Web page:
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    City Investigations Office Probes Complaints

    February 2016
    By David Zaslawsky 
    Photography by Robert Fouts

    Someone filed a claim against the City of Montgomery after walking across a field that had been mowed and said they got toenail fungus.

    That’s a true story and there are others – many others – of dubious claims against the city. Those dubious claims, which in the past would have been paid without questions, are now fiercely contested. There was $1.8 million in claims against the city in 2014 and the city paid out less than $40,000, said Ron Sams, director of the City Investigations office. There were 18 claims of $100,000 and the smallest claim was $219. The claims in 2015 totaled $125.4 million, including one for $120 million and another for $4.5 million as well as one for $124.88.

    “A lot of these claims are absolutely outrageous,” said Sams, who retired from the Air Force after serving nearly 37 years.

    Someone will trip on the sidewalk and want $100,000 “because basically they skinned their knee or something,” Sams said. “I send my highly qualified police officers out to look at potholes and sidewalks and tennis courts or whatever people want to complain about,” Sams said.

    He has four investigators on his staff – two are Montgomery police officers; one is a senior fire investigator; and the other is a former police officer with 17 years of experience. The investigators report only to Sams and the mayor. Sams also can bring in city personnel to help with investigations, including accountants or engineers. The department has senior staff attorney Mickey McInnish and an administrative assistant.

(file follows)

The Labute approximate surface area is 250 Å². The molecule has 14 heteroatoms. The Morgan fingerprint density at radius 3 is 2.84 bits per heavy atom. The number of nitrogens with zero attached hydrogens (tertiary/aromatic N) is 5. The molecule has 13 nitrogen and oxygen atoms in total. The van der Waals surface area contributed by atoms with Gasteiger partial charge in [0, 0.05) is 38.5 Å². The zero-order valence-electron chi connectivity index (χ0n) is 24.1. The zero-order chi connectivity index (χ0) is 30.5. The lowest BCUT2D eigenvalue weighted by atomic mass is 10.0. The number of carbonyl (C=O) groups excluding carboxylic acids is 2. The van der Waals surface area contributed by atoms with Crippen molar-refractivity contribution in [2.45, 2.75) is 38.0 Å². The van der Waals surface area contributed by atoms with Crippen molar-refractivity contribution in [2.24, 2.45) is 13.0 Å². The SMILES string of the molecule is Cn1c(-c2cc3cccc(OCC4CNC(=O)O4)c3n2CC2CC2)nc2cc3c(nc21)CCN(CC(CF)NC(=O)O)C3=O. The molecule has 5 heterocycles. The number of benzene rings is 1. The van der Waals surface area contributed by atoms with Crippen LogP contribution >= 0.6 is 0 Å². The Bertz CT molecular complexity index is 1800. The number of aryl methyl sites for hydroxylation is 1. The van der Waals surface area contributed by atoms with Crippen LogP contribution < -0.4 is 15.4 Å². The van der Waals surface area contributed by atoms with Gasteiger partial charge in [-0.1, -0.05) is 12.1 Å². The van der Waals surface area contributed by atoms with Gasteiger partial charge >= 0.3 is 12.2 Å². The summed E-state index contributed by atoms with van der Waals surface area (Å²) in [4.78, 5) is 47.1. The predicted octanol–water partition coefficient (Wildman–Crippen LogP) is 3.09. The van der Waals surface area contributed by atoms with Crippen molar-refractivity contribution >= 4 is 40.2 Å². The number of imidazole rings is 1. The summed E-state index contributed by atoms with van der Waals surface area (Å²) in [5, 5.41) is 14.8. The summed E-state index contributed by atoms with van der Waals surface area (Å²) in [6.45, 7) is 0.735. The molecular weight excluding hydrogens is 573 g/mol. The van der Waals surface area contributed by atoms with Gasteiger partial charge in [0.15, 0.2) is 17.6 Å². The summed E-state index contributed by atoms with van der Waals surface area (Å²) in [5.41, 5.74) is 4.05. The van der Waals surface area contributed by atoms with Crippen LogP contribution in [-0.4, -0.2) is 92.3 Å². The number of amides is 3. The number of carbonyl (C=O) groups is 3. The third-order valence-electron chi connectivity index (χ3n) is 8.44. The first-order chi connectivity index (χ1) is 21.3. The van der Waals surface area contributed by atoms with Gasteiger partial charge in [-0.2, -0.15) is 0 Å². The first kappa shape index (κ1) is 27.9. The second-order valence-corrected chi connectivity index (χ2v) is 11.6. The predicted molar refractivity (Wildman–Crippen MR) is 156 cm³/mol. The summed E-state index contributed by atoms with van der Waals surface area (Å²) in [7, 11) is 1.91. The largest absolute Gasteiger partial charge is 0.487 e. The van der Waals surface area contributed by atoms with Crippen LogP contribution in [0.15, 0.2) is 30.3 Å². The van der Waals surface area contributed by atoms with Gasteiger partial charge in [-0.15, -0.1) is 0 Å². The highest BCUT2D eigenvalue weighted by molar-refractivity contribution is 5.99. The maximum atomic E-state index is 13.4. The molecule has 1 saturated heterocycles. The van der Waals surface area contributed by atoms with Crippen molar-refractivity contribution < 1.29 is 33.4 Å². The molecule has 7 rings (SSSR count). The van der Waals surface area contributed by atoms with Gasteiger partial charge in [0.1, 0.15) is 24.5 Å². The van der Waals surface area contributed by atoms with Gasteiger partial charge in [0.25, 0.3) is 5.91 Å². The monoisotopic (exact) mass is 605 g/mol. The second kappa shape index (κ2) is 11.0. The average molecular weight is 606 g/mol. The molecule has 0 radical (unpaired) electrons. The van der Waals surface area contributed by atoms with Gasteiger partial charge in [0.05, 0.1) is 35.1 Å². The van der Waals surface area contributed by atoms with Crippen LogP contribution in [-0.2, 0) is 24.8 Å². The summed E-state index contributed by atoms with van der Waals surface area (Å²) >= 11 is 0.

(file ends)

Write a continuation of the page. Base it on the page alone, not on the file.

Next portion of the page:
The department collects facts and compiles a report. “We are not in the I-reject-your-claim business,” Sams said. “We are the independent fact finders and we write a report based on the facts that we find.” That report goes to the city’s legal department, which decides to pay a claim or deny it.

    “The bottom line is that we’re saving the city money – a lot of money,” said Sams, a senior cabinet member who reports directly to the mayor.

    It may not seem cost effective to investigate a $219 claim or a $125 claim, but “the problem is you start paying those over and over and the money adds up very, very quickly,” Sams said. “We don’t do that.”

    The staff is salaried and does not incur additional costs for investigating a claim no matter how large or how small. It’s the same with the city’s legal department, which has five attorneys and some claims may take seconds to decide, McInnish said. He cited examples of the city being sued for claims against agencies that are not part of the city or damage from a tree falling that was not owned by the city.

    “We have gone down in the number of claims against the city and we are certainly down on paying,” McInnish said. “The approach is, if we owe you money, we are going to try to work something out. If we can’t work it out – that’s what courts are for.”

    The department’s efforts are having an impact. As there are fewer outlandish claims being investigated, Sams said. “City employees are being more diligent, knowing that a claim is going to be investigated,” McInnish said.